An Australian launch for the all-electric Renault Zoe is still a possibility if Renault gets its way.

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Speaking with CarAdvice at the Geneva motor show, Renault Australia boss Justin Hocevar said that while there’s still a lot of work to be done, there’s good support for bringing the Zoe to Australia in the future.

The Renault Zoe, which has a real world range of around 150km per charge, has gone on sale in Europe starting from around 20,000 euros ($25,000) - taking into account roughly 7000 euros ($8900) of government incentives - with a separate finance structure that sees the car’s lithium-ion batteries rented to buyers at around $100 a month instead of purchased outright.

“The big challenge is that there’s a view within the company that until there’s incentives in the market, it makes it very challenging to commercialise the vehicle and it's true when you compare to incentives in Europe, it’s a huge difference,” Hocevar said.

With Renault making use of Nissan Australia’s captive finance company, the ability to lease batteries locally is a strong possibility if the car is to be released in Australia. Asked how much the Zoe might cost in our market, Hocevar admitted that it would need to make financial sense to consumers compared with petrol and diesel vehicles on offer today.

“If you work from the pricing structure of Zoe in Europe, you’d probably be talking about light segment electric in the high-20s/low-30s price point, then pay (lease) for a battery.”

“Without any government incentives the advantage to people is borderline, the petrol and diesel technology is improving, the emissions and fuel economy is coming down but if fuel prices go up then that changes the equation.”

The Renault Zoe is currently built in left-hand-drive only, but right-hand-drive versions are on the production time line, with an Australian launch a possibility within 18-24 months, or sooner, depending on fuel prices or the possibility of incentives.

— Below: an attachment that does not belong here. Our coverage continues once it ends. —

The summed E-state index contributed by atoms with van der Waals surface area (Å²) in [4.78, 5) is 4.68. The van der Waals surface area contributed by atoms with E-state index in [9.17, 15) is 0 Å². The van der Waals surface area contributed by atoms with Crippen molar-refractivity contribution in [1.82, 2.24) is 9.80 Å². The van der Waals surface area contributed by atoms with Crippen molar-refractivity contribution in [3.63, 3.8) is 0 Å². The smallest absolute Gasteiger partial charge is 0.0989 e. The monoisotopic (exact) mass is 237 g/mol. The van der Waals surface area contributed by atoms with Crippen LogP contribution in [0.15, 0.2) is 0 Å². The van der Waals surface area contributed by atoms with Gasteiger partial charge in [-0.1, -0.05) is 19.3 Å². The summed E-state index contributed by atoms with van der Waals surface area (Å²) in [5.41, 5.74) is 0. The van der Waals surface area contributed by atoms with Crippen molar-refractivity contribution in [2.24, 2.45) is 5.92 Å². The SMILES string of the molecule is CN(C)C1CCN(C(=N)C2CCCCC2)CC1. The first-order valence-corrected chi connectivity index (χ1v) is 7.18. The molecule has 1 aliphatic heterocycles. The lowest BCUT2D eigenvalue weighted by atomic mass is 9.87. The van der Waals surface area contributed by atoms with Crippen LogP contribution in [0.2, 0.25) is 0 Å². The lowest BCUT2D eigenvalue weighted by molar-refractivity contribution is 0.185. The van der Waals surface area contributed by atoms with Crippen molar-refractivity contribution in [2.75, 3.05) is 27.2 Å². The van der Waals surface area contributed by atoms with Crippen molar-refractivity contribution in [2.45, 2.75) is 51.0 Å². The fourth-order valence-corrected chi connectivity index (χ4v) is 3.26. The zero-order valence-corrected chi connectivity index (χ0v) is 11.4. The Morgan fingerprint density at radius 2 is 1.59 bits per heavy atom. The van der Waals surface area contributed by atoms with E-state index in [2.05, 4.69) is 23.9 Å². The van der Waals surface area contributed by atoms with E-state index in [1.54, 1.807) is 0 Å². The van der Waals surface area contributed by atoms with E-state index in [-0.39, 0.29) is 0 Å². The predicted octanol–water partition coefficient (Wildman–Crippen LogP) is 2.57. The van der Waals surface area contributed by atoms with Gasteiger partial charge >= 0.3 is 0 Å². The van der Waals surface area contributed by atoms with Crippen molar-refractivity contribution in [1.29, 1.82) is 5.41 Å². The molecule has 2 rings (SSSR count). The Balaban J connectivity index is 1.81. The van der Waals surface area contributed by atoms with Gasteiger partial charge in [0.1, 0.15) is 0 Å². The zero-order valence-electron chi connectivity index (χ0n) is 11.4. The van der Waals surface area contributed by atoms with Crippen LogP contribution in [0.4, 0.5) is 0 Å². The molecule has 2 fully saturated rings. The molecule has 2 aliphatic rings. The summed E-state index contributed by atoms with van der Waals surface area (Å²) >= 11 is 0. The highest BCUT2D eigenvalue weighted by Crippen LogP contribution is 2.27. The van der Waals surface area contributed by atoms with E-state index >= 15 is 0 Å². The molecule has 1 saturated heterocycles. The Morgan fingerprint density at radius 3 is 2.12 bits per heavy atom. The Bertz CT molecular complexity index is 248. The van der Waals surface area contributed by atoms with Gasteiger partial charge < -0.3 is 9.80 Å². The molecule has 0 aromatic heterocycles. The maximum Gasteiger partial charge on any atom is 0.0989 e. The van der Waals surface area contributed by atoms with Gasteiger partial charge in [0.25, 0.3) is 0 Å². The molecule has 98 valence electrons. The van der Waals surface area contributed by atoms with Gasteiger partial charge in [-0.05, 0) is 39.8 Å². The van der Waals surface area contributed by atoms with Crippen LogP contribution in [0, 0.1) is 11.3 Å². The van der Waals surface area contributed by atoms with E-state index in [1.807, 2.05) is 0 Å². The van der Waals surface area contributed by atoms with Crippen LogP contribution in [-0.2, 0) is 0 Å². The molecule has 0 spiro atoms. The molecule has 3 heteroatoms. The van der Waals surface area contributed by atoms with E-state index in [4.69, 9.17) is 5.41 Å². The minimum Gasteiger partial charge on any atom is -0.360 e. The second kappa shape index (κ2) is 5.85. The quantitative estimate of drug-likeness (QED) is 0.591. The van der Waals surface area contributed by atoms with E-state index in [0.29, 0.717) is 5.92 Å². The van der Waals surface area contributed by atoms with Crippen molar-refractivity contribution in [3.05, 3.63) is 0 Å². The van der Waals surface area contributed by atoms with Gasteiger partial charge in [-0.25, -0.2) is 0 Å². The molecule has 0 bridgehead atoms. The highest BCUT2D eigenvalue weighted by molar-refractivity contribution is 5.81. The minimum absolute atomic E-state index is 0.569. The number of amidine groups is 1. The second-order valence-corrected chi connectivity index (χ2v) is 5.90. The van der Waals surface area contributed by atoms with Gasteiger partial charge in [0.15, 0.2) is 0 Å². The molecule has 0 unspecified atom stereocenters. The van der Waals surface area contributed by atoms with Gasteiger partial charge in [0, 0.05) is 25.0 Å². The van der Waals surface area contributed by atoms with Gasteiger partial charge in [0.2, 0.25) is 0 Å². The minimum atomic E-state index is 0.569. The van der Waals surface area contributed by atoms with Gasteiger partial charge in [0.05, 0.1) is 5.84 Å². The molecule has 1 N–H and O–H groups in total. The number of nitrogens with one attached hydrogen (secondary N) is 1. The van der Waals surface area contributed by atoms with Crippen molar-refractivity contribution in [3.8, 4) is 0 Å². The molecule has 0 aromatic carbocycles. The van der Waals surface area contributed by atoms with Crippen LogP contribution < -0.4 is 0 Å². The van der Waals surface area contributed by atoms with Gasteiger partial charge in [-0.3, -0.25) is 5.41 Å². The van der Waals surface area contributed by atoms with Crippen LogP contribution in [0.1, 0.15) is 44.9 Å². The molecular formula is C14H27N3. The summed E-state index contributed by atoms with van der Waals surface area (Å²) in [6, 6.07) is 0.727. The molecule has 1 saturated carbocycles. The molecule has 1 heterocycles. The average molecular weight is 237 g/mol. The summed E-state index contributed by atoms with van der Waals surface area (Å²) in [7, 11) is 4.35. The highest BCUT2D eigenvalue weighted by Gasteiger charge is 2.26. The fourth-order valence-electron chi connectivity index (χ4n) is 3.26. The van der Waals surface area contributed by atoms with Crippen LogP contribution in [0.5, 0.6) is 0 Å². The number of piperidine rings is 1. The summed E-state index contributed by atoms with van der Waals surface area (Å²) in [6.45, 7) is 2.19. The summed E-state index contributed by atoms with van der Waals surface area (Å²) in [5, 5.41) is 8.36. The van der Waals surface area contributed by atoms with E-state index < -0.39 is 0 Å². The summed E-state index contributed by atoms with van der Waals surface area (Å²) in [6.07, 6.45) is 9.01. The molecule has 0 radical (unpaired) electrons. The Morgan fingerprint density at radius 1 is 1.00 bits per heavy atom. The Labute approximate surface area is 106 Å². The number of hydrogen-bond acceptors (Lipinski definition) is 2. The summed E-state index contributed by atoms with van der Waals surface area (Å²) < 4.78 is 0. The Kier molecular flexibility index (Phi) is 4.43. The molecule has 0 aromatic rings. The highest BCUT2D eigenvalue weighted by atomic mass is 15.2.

With Australia one of only a handful of western nations without incentives for electric cars, Hocevar admits his frustration at the lack of government support to push the green initiative.

“Even China has incentives, so many markets have incentives now, it’s difficult to understand why politicians in Australia can’t take a position on electric vehicles and support it. Everyone is sitting on the fence. They are not negative about them but no one is saying we will back them.”

The Renault-Nissan Alliance continues to invest heavily into electric vehicle technology with expectations that in the short to medium term, at least 10 per cent of the company’s overall sales would be made up of the zero-emission vehicles.

With the federal election later this year, perhaps there’s opportunity for the new government to shift its attitude towards electric cars.

“I certainly wouldn’t bother to bring it at the price point the others have," Hocevar said.

"For people to pay a $20,000 premium over an internal combustion engine vehicle, I don’t think too many consumers are prepared to pay that. I think that is the challenge. Yes, there’s some early adopters that are attracted to the green credentials, but that’s such a tiny proportion of the market.”

CarAdvice attended the international launch of the Renault Zoe in Portugal. Stay tuned for our full review.